After screwing the first connector onto the rod, we start warming up our soldering iron – the power of which should be at a minimum 100 watts. The Soldering must take place in a fairly high temperature, and the power of the soldering iron should be high enough so as to heat up the bulky spiral and the rod inside it. With regards the solder itself, I use a 50 / 50 mix of two types of solder. The first is an old style Tin-Lead (Sn + Pb) solder, of a composition 60% / 40%, and the second solder is a Lead-free solder, but with silver content, of about 4% silver. You of course you also need a rosin soldering flux, liquid or solid. It is best to moisten the entire end of the spiral.

Pre-heat the spiral along with the entire end of the graphite rod within, to a very high temperature (as in comparison to ordinary soldering temperature standards). Apply the tin solder to such heated-up spiral, taking special care that it PENETRATES into the GAPS between the windings, so that the tin it is “sucked” in underneath the surface of the windings. Lavishly apply rosin, flux or similar – this helps the tin to penetrate deep into all the cavities…

WARNING: Hold the Graphite Rod indirectly, via a protective cloth. Graphite is a good conductor of heat, so sooner than later the whole rod will exhibit a significant temperature and you can burn your fingers, if holding it without protection. Although you only heat up only one end of the rod at a time, the heat will tend to flow over the entire length of the rod. Allow the solder to penetrate directly into the gaps between the turns of the spirals. Apply the tin solder lavishly. Apply a lot of it. Just enough so as that id does not drop off from the “excess”. When the solder is still hot, highly liquid and floats around all over the spiral on the tip of the graphite rod, start to rotate the rod horizontally around its own axis, in such a way that the tin is uniformly spread around the circumference of the spiral. Whilst rotating, the whole thing gradually cools down, the tin solder gets dense, and in the process it evenly deposits around the whole circumference of the spiral.

OPTION: You may also try a trick called “shock cooling”, by suddenly bathing the rod in cold water. This should provide you with an even firmer grip of the coil to the rod, as the tin gets dense very quickly, the windings shrink and hence, the tin does not have a chance of “escaping” from within the coil. The shrinking winding imposes a murderous, strangling grip on the rod. There is no fear, not the slightest chance of the possibility even, that the electrical contact between the rod and the coil will be compromised. I would rather expect that the rod will be crushed by the murderous strangle as a much higher probability.

When it all cools down, prepare your Ohms meter, together with “alligator” clips so as to catch the one connector that is already mounted onto the resistor, as well as the other one, that we shall be dealing with now.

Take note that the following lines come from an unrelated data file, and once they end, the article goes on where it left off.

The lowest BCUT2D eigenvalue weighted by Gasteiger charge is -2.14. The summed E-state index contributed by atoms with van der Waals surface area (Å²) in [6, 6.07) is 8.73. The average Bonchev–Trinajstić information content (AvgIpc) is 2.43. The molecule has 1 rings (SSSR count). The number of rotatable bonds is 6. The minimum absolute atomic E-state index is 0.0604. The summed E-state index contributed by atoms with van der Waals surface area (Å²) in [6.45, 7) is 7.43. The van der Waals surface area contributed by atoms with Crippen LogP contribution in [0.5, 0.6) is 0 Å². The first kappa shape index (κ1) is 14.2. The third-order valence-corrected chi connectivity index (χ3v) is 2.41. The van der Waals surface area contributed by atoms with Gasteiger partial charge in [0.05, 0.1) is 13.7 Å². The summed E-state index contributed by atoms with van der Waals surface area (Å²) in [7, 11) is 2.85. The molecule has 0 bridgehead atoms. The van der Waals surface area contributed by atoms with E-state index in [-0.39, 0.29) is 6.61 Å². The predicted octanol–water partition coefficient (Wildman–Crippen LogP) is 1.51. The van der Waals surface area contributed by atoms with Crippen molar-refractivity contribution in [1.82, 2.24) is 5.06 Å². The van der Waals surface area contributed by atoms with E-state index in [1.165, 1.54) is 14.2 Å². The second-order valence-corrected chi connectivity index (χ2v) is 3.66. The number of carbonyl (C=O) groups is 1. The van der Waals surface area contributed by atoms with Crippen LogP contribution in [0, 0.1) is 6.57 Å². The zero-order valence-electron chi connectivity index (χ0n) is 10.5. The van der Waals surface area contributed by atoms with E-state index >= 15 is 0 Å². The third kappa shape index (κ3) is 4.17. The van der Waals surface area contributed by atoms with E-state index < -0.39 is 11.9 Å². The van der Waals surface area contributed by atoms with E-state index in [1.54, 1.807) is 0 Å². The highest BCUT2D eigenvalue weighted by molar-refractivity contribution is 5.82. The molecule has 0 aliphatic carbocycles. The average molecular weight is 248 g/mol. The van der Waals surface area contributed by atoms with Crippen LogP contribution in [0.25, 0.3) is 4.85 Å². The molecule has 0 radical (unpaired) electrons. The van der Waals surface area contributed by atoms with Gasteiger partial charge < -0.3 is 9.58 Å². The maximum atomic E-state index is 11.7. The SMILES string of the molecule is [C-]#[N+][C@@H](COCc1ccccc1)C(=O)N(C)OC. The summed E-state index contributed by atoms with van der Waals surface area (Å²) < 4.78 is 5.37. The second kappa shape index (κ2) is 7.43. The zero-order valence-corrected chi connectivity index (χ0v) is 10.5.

When the tin solder cools down, down to room temperature, the spiral of the first resistor connector shrinks and tightens upon the solder that penetrated into the insides of the windings. When the spiral was hot, it actually increased it’s diameter, due to thermal expansion of the copper, and allowed some tin to penetrate “inside”. When it cooled of, it tightened it’s “grip” on the graphite rod, but also applied enormous pressure on the dense tin, that got inside, but as it now is dense, cannot escape. The cooling down of the spiral is the paramount key do a successful, highly reliable connection between our connector and the graphite rod. The spiral shrunk and tightened with a “strangle-hold” on the tin and graphite. The contact is very reliable and of a very high quality, albeit it is only “kitchen-table-DIY”. I have not yet experienced a single problem pertaining to an uncertain contact between the connector that the graphite rod. And believe me, for my own purposes, I made quite a few of these resistors.

Before we start making the other connector, attach the crocodiles of your ohmmeter to both connectors. You shall be constantly monitoring the actual read-out DURING the process of screwing on of the second connector. What you shall now measure in terms of read-out, will tend to exhibit a slightly higher resistance than the one which you will obtain in the final product, after ultimately soldering on this second connector. This is probably due to a fairly poor contact area between connector’s spiral and the surface of the graphite rod, prior to soldering. But do not worry about that. The phenomenon is repeatable and predictable. There will not be too much of a problem of making close tolerance pairs of resistors, if need be. If we are producing, for example, a resistor of a target resistance of 25 ohms, I would “set” the screwed-on resistance to something like 26 ~ 27 Ohms.

Now, we solder this second connector, similarly as the first one. For the sake of curiosity, please measure the “HOT” resistance of your resistor. You shall observe that It will be different (higher) than that measured on the final “COLD” resistance. It is an interesting observation, as to how this positive temperature coefficient behaves in such a resistor. This is actually a very good and positive feature, which I shall explain later on.

Now, wait a few minutes, or bathe the thing in cool water, so that it **completely** cools down to room temperature (I stress: ROOM temperature, and not “almost” room temperature. If it is Luke-warm, there will also be a difference ! ).